I woke up at 4am and cried for a while.
I woke up at 6 and cried.
I cried all morning and reached out to some friends because I was so upset.
I had an appointment with the surgeon that morning.
This time I took my sister with me.
I felt like crying again as we pulled into the parking lot, but I really didn’t want to cry in the doctor’s office.
I wanted to keep my emotions low so I could remember what she said.
I asked how long the surgery would take.
She said 2.5 hours.
I asked why because as far as I knew she was just cutting out a small spot of cancer.
She told me more about removing the tumor and some lymph nodes and the process they go through to determine which lymph nodes to take.
Wait a minute, I don’t have a tumor, I have microcalcifications.
She explained to me that once it’s determined to be cancer it’s considered a tumor.
As we talked to the surgeon I could see a theme playing out.
The surgery was much more involved than I expected.
I noted to myself – expect everything to do with cancer to be much more involved than you expect.
As we talked about it apparently my face turned white because my sister kept asking of I was ok.
That’s when I started crying again.
I wasn’t ok.
I was fucking scared and pissed.
I’m a very healthy person.
I’ve had two surgeries in my life.
Tonsils and a c section.
The part of my life that felt the strongest felt really fucked up now.
There were so many unknowns about my health.
Would I be able to show up for my clients?
I don’t get sick or vacation pay.
And the medical bills.
I only have my current insurance through April.
Idk what insurance I’ll have after that so I’m going to have to start all over again with deductibles and out of pocket maximums in April.
By the time I’d gone to the surgeons I only knew I had cancer for two days, but I had already received 3 medical bills and as I was pulling in the parking lot I got a fourth one via text message.
Bills can now show up on my phone at any moment.
The text message medical bill felt invasive in that moment.
I was going in to see the surgeon who was going to cut on my breast and dealing with that is enough in the moment.
(I did some thought work on medical bills here if you’re struggling with yours too https://www.facebook.com/heatherrosscoaching/photos/a.579864469139708/1164590264000456)
My lumpectomy was scheduled for the following Thursday.
I felt like I had tunnel vision and could barely hear again, and I felt an indescribably heaviness in my being.
It felt like impending doom.
I know that sounds dramatic, but I’m keeping it real. That’s how I felt.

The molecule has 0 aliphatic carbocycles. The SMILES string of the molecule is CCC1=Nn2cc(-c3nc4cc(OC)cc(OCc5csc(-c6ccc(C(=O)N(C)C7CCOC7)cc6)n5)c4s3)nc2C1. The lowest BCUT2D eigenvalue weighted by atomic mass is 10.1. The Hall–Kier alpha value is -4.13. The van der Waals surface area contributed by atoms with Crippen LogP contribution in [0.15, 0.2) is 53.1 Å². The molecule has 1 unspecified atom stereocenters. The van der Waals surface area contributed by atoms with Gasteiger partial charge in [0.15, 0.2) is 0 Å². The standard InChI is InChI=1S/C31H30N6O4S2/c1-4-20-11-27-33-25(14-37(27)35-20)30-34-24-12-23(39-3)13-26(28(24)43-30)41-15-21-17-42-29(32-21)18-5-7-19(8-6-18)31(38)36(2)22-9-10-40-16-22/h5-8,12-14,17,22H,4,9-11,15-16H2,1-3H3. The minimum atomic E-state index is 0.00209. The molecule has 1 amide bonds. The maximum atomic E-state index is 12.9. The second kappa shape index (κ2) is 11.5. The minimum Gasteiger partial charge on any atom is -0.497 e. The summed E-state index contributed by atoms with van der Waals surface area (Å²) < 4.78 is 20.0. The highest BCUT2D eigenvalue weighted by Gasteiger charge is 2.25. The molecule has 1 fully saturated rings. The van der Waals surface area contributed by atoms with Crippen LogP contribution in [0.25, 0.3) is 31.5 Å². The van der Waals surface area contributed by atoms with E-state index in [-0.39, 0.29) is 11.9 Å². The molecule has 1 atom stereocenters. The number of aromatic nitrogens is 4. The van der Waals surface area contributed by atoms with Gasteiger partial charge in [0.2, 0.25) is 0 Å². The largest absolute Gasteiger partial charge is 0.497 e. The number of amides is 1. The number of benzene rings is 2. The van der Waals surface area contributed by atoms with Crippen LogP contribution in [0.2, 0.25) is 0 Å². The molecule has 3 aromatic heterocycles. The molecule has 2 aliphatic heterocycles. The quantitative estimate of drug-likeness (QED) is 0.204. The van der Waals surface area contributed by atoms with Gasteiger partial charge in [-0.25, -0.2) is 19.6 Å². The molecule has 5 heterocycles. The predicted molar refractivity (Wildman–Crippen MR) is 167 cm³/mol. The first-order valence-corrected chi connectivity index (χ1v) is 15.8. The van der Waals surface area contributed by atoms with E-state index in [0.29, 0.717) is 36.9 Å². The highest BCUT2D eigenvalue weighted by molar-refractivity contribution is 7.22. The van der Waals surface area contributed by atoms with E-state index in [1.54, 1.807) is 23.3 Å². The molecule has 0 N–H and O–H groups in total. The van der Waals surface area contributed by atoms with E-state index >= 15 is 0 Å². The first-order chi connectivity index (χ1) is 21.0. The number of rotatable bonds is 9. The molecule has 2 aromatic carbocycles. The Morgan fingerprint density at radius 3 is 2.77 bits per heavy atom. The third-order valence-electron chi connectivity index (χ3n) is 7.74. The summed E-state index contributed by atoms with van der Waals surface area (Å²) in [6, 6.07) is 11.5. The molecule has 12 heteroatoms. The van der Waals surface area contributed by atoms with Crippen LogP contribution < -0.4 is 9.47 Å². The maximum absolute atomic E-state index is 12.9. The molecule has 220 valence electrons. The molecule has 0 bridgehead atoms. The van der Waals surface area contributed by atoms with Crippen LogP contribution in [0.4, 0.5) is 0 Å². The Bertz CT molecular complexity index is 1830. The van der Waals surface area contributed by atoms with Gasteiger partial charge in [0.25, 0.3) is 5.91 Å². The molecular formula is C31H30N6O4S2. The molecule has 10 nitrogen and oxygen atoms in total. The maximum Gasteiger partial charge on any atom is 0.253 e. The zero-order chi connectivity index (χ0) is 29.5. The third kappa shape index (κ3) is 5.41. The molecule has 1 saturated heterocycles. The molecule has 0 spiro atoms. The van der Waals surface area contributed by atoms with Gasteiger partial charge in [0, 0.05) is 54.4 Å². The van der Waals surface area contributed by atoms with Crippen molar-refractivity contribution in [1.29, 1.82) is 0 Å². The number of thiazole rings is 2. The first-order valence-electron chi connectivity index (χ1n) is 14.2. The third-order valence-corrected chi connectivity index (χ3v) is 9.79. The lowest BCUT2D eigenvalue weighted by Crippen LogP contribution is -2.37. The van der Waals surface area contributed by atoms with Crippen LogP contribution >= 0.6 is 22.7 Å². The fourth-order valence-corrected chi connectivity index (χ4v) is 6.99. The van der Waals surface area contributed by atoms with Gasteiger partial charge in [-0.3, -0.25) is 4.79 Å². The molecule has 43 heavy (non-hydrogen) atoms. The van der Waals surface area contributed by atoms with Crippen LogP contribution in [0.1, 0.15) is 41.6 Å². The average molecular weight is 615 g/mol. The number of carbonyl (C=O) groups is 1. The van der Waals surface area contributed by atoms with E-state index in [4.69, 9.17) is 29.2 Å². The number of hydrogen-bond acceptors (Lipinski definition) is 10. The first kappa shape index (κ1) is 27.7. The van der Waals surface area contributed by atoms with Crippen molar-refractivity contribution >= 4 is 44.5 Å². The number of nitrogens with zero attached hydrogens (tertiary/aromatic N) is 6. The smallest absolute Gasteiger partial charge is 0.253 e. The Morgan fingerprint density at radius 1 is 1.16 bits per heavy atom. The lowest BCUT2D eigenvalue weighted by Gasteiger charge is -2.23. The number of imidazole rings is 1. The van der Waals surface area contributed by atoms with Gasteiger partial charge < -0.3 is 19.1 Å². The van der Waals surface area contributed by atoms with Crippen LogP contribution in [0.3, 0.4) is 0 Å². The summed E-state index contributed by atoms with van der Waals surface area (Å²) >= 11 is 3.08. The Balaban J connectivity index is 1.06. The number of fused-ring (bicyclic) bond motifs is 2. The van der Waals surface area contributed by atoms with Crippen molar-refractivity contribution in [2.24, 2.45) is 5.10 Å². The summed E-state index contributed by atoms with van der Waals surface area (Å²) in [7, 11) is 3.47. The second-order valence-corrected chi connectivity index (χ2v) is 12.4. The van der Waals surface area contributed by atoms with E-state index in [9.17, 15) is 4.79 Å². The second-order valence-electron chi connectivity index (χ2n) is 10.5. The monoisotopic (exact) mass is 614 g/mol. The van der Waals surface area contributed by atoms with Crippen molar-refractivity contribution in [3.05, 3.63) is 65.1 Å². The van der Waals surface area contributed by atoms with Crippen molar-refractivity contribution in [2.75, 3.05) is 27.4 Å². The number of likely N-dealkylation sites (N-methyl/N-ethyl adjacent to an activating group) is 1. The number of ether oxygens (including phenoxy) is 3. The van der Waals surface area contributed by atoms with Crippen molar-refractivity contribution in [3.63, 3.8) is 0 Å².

My sister and I went to breakfast when we left the surgeon.
Not something I would normally do.
I’d want to go walk and get on with my workday.
But I had cleared my schedule for Friday so I could cry it out if I needed to.
I don’t see clients on Friday but that’s when I do Podcast guest interviews or other meetings.
I knew I wouldn’t be in a good place mentally, so I gave myself that gift of not having to put on a smile and pretend all was well.
After breakfast I went home and cried.
I sat in my living room for a few hours in shock, disbelief, and more mind fuckery.
It was a beautiful sunny day and I felt like I should want to go walk, but I had no want in me.
After a while I got dressed to go walk.
Then I went to my desk and leaned down with my elbows on it for a long time.
I just remember thinking you’ve been doing this for a long time.
I wasn’t present in my mind or body.
I was going to go walk but I decided to let my dogs play instead.
I went to my moms and sat there while my dogs ran in her yard.
It felt like a major accomplishment to leave my house.
Seeing my dogs happy makes me happy.
They can pull me into the present moment with all their cuteness.
After that I swept my porch.
As I was doing that I had my first moments of clarity since my diagnosis:
- I thought you know how to get through this in an emotionally healthy way.
- You have to put your own oxygen mask on first.
- How you think and talk about cancer is very important because it will shape your experience of it.
- You have to educate yourself about cancer.
- It feels like the cancer is in control just like the addiction was, but you know how to take your power back from it.
- I have to create my own peace of mind in this situation.
No one can do it for me.
I felt a little lighter for just a few minutes.
Analytically I knew what I was thinking was true.
Emotionally I couldn’t connect with it yet, but seeds were planted.
I also met with a naturopath that day.
We talked about all the ways I could support my health through this journey and ways to counter some of the side effects of cancer treatments.
After I met with her I experienced a few hours of relief.
It was the most relief I had felt since my diagnosis, but that heavy blanket of fear was still covering me.
I woke up crying again.
I really want to know WHY…..another similarity I experienced with my daughter’s addiction.
We want to know why so we can be assured we can FIX IT OR STOP IT.
KNOWING THE WHY can help, but it can also be a place you get stuck if you feel you have to know to move forward.